It‘s March madness, baby!

It‘s March madness, baby!

Bobby's intern search seems to be never-ending Last week was awful. Just awful. First I got a phone call from Jimmy saying that he couldn't be my intern because he'd been wooed away by some startup and given a brand new Lexus as a signing bonus. What is this world coming to?

So my search for an intern continues, and Charles even called me up to reschedule his interview.

Meanwhile, my Cinderella team for the NCAA men's basketball tournament, the Saint Bonaventure Bonnies, lost to Kentucky in double overtime.

Who could predict this upset? While I've been struggling with my choices, others have been struggling just getting their tourney picks selected.

One reader wrote in griping about how he tried to register for the CNN/Sports Illustrated $10 million Hoops Bracket Challenge. He used his sign-on information to log on to the contest area and was denied, even when he used the information in his confirmation e-mail. To make matters worse, his e-mail for support via the site bounced. I hope his would-be bracket didn't pick the winners of all 63 games.

Sprint and MCI WorldCom are apparently fuming over a report last week that their pending merger is going to be rejected by the Department of Justice.

The report does have a curious timing coincidence. MCI and Sprint plan to go before the Federal Comm-unications Commission to refute competitors' claims that the merger is a bad deal for the telecom industry. That rebuttal will mention the other three long-distance players as well as Sprint's willingness to begin disposing of its Internet backbone business.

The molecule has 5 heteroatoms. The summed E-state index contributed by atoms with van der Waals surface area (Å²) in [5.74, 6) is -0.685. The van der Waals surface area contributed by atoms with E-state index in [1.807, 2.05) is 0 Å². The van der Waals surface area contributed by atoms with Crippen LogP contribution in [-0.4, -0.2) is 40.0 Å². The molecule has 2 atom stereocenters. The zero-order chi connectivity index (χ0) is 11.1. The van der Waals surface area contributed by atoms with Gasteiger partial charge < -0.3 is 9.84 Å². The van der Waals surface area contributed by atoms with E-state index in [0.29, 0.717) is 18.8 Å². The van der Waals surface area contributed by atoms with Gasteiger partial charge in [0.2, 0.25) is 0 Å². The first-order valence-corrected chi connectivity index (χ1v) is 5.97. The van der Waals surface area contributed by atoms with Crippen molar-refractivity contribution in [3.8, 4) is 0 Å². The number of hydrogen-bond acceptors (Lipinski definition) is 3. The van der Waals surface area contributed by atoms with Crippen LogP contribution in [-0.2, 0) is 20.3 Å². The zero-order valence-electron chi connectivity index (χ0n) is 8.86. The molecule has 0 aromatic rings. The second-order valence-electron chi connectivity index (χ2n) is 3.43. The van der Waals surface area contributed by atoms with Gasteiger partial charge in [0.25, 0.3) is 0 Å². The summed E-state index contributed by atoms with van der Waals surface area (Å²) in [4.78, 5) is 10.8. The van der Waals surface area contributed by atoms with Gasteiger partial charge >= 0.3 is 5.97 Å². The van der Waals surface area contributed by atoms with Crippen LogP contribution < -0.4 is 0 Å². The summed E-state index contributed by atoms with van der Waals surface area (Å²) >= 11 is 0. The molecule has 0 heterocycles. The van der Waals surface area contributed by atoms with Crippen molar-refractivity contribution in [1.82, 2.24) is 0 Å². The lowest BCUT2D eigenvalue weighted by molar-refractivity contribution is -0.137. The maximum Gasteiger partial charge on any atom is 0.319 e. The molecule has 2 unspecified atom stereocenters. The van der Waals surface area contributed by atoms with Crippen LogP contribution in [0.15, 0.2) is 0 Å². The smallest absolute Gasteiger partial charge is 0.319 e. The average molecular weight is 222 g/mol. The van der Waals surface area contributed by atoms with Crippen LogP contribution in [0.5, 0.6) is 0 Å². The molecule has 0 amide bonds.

Another reader informs me that Toshiba may have an upcoming beef with Intel. His real estate developing company recently ordered a bunch of Toshiba Satellite laptops, and he claims that within a week, two out of three had crashed and burned . . . literally. Users complained of the devices getting very hot and shutting down permanently.

Toshiba's help support told the reader that Intel has provided them with a bunch of bad processors. Personally, I think it could be all the hot air being blown around that office regarding the tournament pool, but you never know.

Finally, the US Census Bureau must be too busy tracking down everybody, because it is certainly not keeping track of Internet-user stats.

Part of its Web site examines why someone should not use Internet Explorer to view or use its site, mostly due to problems with 128-bit encryption. Nothing is mentioned about not using Netscape.

Only after declaring Netscape as the browser of choice at the bottom does it also mention that IE has a Microsoft Explorer option with 128-bit encryption. So judging by the Web site, the agency responsible for keeping us all accounted for doesn't know that about two-thirds of Internet users are not using Netscape.

March madness is pretty much taking up my life at the moment. There's nothing like watching UCLA go for championship number 12, especially this year.

Robert X. Cringely is a regular

contributor to ARN's sister

publication Infoworld

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